This paper deals with vaporization heat transfer in a small diameter closed two-phase thermosyphon with a long evaporator and a short condenser, filled with water as operating fluid. The internal diameter of the evaporator is equal to 6.4 mm and the length-to-diameter ratio at the evaporator is equal to 166. A similar geometry is commonly used in vacuumed tube solar collectors. In the present investigation, the input power to the evaporator is provided by means of an electrical resistance wire wrapped around the external wall of the tube, while a water jacket is built at the condenser to reject the heat. The performance of the thermosyphon is described by using the wall temperature and the overall thermal resistance for different operating conditions: input power at the evaporator, cooling water temperature at the condenser, and inclination of the thermosyphon (30 deg, 60 deg, and 90 deg tilt angle to the horizontal plane). The present experimental data cover a range of heat flux between 1700 and 8000 W/m2 and saturation temperature between 28 °C and 72 °C. The vaporization heat transfer coefficients are compared with some correlations for closed two-phase thermosyphons displaying large disagreement. A new correlation is presented, which accurately predicts the present experimental values and other data by independent labs taken in closed two-phase thermosyphons, varying geometry and operating fluid (water, R134a, and ethanol).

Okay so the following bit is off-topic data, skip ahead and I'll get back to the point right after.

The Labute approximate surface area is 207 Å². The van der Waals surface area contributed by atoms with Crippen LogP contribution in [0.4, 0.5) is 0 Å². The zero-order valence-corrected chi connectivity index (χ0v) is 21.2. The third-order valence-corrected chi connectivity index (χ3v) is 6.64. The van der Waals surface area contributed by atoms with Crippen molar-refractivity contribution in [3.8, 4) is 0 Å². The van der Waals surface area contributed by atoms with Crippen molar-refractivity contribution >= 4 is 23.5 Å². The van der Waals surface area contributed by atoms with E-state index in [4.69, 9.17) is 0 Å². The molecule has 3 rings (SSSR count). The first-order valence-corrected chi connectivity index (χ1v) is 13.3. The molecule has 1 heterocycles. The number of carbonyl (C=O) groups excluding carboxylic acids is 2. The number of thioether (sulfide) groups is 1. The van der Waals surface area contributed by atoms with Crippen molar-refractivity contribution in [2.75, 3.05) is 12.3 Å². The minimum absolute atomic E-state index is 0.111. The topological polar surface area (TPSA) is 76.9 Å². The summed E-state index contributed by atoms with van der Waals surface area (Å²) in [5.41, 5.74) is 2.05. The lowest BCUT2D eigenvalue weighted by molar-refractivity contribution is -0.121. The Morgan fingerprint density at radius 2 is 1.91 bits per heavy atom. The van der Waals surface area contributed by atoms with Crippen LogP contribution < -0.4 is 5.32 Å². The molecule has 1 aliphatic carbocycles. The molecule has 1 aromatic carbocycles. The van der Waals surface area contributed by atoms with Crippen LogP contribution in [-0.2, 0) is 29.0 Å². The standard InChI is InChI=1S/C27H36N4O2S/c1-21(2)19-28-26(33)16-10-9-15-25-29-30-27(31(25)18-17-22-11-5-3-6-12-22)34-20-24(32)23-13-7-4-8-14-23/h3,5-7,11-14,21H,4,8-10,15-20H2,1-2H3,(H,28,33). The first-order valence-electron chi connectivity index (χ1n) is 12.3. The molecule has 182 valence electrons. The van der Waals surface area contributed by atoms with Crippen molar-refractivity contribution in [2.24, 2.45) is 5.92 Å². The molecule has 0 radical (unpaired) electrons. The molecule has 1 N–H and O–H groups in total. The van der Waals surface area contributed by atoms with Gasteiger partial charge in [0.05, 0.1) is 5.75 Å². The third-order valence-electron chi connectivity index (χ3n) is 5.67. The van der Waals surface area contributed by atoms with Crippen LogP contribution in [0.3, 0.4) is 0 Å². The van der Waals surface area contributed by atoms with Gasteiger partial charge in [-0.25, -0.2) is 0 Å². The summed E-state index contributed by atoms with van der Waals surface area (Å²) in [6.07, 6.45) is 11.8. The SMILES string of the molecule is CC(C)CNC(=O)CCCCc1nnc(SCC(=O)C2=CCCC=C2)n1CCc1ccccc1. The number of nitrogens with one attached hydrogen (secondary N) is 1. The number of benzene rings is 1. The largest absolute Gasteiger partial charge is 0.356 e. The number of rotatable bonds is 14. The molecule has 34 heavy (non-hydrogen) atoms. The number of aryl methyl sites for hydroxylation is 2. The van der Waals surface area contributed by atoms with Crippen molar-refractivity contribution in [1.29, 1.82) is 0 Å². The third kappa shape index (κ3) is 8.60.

Vaporization Heat Transfer in a Small Diameter Closed Two-Phase Thermosyphon
Contributed by the Heat Transfer Division of ASME for publication in the JOURNAL OF HEAT TRANSFER. Manuscript received October 5, 2018; final manuscript received February 15, 2019; published online July 22, 2019. Assoc. Editor: Luisa Rossetto.
- Views Icon Views
- Share Icon Share
- Search Site
Padovan, A., Bortolin, S., Rossato, M., Filippeschi, S., and Del Col, D. (July 22, 2019). "Vaporization Heat Transfer in a Small Diameter Closed Two-Phase Thermosyphon." ASME. J. Heat Transfer. September 2019; 141(9): 091811. https://doi.org/10.1115/1.4043015
Download citation file: